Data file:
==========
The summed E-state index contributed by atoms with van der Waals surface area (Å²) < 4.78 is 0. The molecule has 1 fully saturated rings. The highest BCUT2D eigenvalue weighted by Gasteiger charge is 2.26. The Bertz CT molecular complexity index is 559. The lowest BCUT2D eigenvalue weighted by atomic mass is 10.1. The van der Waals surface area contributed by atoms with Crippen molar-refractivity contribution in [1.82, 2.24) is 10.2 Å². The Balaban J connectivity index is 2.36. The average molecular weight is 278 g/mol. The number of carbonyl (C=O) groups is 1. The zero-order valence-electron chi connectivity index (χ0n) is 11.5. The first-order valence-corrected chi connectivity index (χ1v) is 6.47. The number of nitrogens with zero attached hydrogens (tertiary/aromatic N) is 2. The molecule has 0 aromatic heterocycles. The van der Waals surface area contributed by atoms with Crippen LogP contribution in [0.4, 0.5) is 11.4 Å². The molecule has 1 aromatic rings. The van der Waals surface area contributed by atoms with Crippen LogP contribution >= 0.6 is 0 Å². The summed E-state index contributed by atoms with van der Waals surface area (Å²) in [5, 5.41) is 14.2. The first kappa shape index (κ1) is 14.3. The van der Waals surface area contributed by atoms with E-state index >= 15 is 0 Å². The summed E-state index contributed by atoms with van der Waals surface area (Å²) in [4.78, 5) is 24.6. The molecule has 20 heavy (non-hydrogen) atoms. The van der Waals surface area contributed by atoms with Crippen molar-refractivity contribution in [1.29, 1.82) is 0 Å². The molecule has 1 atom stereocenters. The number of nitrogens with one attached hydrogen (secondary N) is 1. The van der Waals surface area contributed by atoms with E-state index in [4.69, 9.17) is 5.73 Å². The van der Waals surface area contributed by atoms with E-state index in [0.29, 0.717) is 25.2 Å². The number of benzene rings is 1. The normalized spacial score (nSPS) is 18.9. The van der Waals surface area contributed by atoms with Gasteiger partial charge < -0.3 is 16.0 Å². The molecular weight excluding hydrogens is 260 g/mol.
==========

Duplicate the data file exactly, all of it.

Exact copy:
The summed E-state index contributed by atoms with van der Waals surface area (Å²) < 4.78 is 0. The molecule has 1 fully saturated rings. The highest BCUT2D eigenvalue weighted by Gasteiger charge is 2.26. The Bertz CT molecular complexity index is 559. The lowest BCUT2D eigenvalue weighted by atomic mass is 10.1. The van der Waals surface area contributed by atoms with Crippen molar-refractivity contribution in [1.82, 2.24) is 10.2 Å². The Balaban J connectivity index is 2.36. The average molecular weight is 278 g/mol. The number of carbonyl (C=O) groups is 1. The zero-order valence-electron chi connectivity index (χ0n) is 11.5. The first-order valence-corrected chi connectivity index (χ1v) is 6.47. The number of nitrogens with zero attached hydrogens (tertiary/aromatic N) is 2. The molecule has 0 aromatic heterocycles. The van der Waals surface area contributed by atoms with Crippen LogP contribution in [0.4, 0.5) is 11.4 Å². The molecule has 1 aromatic rings. The van der Waals surface area contributed by atoms with Crippen LogP contribution >= 0.6 is 0 Å². The summed E-state index contributed by atoms with van der Waals surface area (Å²) in [5, 5.41) is 14.2. The first kappa shape index (κ1) is 14.3. The van der Waals surface area contributed by atoms with E-state index >= 15 is 0 Å². The summed E-state index contributed by atoms with van der Waals surface area (Å²) in [4.78, 5) is 24.6. The molecule has 20 heavy (non-hydrogen) atoms. The van der Waals surface area contributed by atoms with Crippen molar-refractivity contribution in [1.29, 1.82) is 0 Å². The molecule has 1 atom stereocenters. The number of nitrogens with one attached hydrogen (secondary N) is 1. The van der Waals surface area contributed by atoms with E-state index in [4.69, 9.17) is 5.73 Å². The van der Waals surface area contributed by atoms with E-state index in [0.29, 0.717) is 25.2 Å². The number of benzene rings is 1. The normalized spacial score (nSPS) is 18.9. The van der Waals surface area contributed by atoms with Gasteiger partial charge < -0.3 is 16.0 Å². The molecular weight excluding hydrogens is 260 g/mol.